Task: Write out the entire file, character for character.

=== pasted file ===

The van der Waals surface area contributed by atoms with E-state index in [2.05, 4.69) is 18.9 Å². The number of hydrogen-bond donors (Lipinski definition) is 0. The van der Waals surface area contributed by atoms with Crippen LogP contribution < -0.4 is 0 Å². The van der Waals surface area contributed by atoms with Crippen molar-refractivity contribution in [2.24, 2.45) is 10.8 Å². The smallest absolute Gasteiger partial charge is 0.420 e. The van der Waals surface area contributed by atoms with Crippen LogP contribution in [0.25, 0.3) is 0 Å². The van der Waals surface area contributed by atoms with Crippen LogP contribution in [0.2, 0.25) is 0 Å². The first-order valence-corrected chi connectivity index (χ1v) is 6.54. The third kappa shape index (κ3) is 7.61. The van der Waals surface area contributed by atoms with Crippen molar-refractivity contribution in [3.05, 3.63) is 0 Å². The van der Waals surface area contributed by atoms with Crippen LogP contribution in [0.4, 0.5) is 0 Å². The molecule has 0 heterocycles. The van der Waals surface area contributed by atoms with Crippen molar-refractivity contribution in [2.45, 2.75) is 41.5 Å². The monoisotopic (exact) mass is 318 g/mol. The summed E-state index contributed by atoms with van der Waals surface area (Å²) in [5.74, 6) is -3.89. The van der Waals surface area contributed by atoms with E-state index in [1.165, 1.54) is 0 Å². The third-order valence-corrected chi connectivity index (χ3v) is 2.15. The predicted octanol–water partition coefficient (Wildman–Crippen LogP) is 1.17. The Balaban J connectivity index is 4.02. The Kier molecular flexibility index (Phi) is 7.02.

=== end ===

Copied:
The van der Waals surface area contributed by atoms with E-state index in [2.05, 4.69) is 18.9 Å². The number of hydrogen-bond donors (Lipinski definition) is 0. The van der Waals surface area contributed by atoms with Crippen LogP contribution < -0.4 is 0 Å². The van der Waals surface area contributed by atoms with Crippen molar-refractivity contribution in [2.24, 2.45) is 10.8 Å². The smallest absolute Gasteiger partial charge is 0.420 e. The van der Waals surface area contributed by atoms with Crippen LogP contribution in [0.25, 0.3) is 0 Å². The van der Waals surface area contributed by atoms with Crippen LogP contribution in [0.2, 0.25) is 0 Å². The first-order valence-corrected chi connectivity index (χ1v) is 6.54. The third kappa shape index (κ3) is 7.61. The van der Waals surface area contributed by atoms with Crippen molar-refractivity contribution in [3.05, 3.63) is 0 Å². The van der Waals surface area contributed by atoms with Crippen LogP contribution in [0.4, 0.5) is 0 Å². The molecule has 0 heterocycles. The van der Waals surface area contributed by atoms with Crippen molar-refractivity contribution in [2.45, 2.75) is 41.5 Å². The monoisotopic (exact) mass is 318 g/mol. The summed E-state index contributed by atoms with van der Waals surface area (Å²) in [5.74, 6) is -3.89. The van der Waals surface area contributed by atoms with E-state index in [1.165, 1.54) is 0 Å². The third-order valence-corrected chi connectivity index (χ3v) is 2.15. The predicted octanol–water partition coefficient (Wildman–Crippen LogP) is 1.17. The Balaban J connectivity index is 4.02. The Kier molecular flexibility index (Phi) is 7.02.